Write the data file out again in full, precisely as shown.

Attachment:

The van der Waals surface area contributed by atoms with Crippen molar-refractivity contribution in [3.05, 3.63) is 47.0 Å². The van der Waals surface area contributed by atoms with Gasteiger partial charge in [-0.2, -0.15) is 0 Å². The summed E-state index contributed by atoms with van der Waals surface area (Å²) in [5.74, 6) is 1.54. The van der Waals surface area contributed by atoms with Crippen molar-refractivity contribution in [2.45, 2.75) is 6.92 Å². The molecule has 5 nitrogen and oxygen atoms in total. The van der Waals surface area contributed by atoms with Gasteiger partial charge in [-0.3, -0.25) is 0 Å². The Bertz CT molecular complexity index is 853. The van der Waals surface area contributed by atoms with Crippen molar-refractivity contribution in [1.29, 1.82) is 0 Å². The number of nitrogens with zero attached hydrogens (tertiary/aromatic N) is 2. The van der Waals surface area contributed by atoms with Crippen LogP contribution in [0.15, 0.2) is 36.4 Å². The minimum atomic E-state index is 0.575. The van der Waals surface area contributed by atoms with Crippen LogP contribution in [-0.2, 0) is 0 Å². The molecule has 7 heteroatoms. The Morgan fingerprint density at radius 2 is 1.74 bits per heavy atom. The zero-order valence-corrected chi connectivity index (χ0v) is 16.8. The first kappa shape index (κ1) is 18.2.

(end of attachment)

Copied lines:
The van der Waals surface area contributed by atoms with Crippen molar-refractivity contribution in [3.05, 3.63) is 47.0 Å². The van der Waals surface area contributed by atoms with Gasteiger partial charge in [-0.2, -0.15) is 0 Å². The summed E-state index contributed by atoms with van der Waals surface area (Å²) in [5.74, 6) is 1.54. The van der Waals surface area contributed by atoms with Crippen molar-refractivity contribution in [2.45, 2.75) is 6.92 Å². The molecule has 5 nitrogen and oxygen atoms in total. The van der Waals surface area contributed by atoms with Gasteiger partial charge in [-0.3, -0.25) is 0 Å². The Bertz CT molecular complexity index is 853. The van der Waals surface area contributed by atoms with Crippen molar-refractivity contribution in [1.29, 1.82) is 0 Å². The number of nitrogens with zero attached hydrogens (tertiary/aromatic N) is 2. The van der Waals surface area contributed by atoms with Crippen LogP contribution in [0.15, 0.2) is 36.4 Å². The minimum atomic E-state index is 0.575. The van der Waals surface area contributed by atoms with Crippen LogP contribution in [-0.2, 0) is 0 Å². The molecule has 7 heteroatoms. The Morgan fingerprint density at radius 2 is 1.74 bits per heavy atom. The zero-order valence-corrected chi connectivity index (χ0v) is 16.8. The first kappa shape index (κ1) is 18.2.